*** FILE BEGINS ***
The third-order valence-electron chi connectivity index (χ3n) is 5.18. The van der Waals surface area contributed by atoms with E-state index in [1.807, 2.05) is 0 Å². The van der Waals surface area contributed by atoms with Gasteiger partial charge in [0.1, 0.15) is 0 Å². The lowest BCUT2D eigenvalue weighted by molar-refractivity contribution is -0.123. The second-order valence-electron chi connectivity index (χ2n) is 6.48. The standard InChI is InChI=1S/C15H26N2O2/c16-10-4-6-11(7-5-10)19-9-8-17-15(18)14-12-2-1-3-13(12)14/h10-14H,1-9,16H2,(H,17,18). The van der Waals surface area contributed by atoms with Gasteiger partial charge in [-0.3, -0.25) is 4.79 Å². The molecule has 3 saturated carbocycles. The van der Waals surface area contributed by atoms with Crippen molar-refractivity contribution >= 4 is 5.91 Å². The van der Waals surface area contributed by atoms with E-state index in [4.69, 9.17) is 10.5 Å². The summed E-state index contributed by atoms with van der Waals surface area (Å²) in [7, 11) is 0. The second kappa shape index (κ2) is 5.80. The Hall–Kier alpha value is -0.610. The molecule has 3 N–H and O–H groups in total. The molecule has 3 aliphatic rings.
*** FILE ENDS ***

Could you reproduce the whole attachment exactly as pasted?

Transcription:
The third-order valence-electron chi connectivity index (χ3n) is 5.18. The van der Waals surface area contributed by atoms with E-state index in [1.807, 2.05) is 0 Å². The van der Waals surface area contributed by atoms with Gasteiger partial charge in [0.1, 0.15) is 0 Å². The lowest BCUT2D eigenvalue weighted by molar-refractivity contribution is -0.123. The second-order valence-electron chi connectivity index (χ2n) is 6.48. The standard InChI is InChI=1S/C15H26N2O2/c16-10-4-6-11(7-5-10)19-9-8-17-15(18)14-12-2-1-3-13(12)14/h10-14H,1-9,16H2,(H,17,18). The van der Waals surface area contributed by atoms with Gasteiger partial charge in [-0.3, -0.25) is 4.79 Å². The molecule has 3 saturated carbocycles. The van der Waals surface area contributed by atoms with Crippen molar-refractivity contribution >= 4 is 5.91 Å². The van der Waals surface area contributed by atoms with E-state index in [4.69, 9.17) is 10.5 Å². The summed E-state index contributed by atoms with van der Waals surface area (Å²) in [7, 11) is 0. The second kappa shape index (κ2) is 5.80. The Hall–Kier alpha value is -0.610. The molecule has 3 N–H and O–H groups in total. The molecule has 3 aliphatic rings.